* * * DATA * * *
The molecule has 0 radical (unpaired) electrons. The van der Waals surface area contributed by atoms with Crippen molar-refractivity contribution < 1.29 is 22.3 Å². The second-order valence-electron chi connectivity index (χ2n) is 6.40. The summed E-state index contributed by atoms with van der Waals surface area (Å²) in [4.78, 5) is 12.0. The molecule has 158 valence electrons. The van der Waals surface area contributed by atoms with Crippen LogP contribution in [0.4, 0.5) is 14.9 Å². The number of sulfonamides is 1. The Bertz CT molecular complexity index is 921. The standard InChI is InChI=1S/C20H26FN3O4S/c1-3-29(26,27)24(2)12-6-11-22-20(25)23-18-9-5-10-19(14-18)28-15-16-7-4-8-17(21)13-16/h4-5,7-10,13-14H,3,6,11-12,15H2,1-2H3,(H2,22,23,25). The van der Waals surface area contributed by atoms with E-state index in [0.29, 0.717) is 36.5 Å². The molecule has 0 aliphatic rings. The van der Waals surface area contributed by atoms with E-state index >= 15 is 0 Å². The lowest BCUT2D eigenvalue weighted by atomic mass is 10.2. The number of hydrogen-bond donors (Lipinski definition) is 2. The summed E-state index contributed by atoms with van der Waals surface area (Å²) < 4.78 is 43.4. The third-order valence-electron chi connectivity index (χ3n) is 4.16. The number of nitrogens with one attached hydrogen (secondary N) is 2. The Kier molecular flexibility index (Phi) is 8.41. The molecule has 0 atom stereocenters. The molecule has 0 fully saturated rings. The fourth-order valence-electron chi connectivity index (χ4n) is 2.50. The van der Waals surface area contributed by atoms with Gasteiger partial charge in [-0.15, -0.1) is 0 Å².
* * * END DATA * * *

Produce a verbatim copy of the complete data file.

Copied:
The molecule has 0 radical (unpaired) electrons. The van der Waals surface area contributed by atoms with Crippen molar-refractivity contribution < 1.29 is 22.3 Å². The second-order valence-electron chi connectivity index (χ2n) is 6.40. The summed E-state index contributed by atoms with van der Waals surface area (Å²) in [4.78, 5) is 12.0. The molecule has 158 valence electrons. The van der Waals surface area contributed by atoms with Crippen LogP contribution in [0.4, 0.5) is 14.9 Å². The number of sulfonamides is 1. The Bertz CT molecular complexity index is 921. The standard InChI is InChI=1S/C20H26FN3O4S/c1-3-29(26,27)24(2)12-6-11-22-20(25)23-18-9-5-10-19(14-18)28-15-16-7-4-8-17(21)13-16/h4-5,7-10,13-14H,3,6,11-12,15H2,1-2H3,(H2,22,23,25). The van der Waals surface area contributed by atoms with E-state index in [0.29, 0.717) is 36.5 Å². The molecule has 0 aliphatic rings. The van der Waals surface area contributed by atoms with E-state index >= 15 is 0 Å². The lowest BCUT2D eigenvalue weighted by atomic mass is 10.2. The number of hydrogen-bond donors (Lipinski definition) is 2. The summed E-state index contributed by atoms with van der Waals surface area (Å²) < 4.78 is 43.4. The third-order valence-electron chi connectivity index (χ3n) is 4.16. The number of nitrogens with one attached hydrogen (secondary N) is 2. The Kier molecular flexibility index (Phi) is 8.41. The molecule has 0 atom stereocenters. The molecule has 0 fully saturated rings. The fourth-order valence-electron chi connectivity index (χ4n) is 2.50. The van der Waals surface area contributed by atoms with Gasteiger partial charge in [-0.15, -0.1) is 0 Å².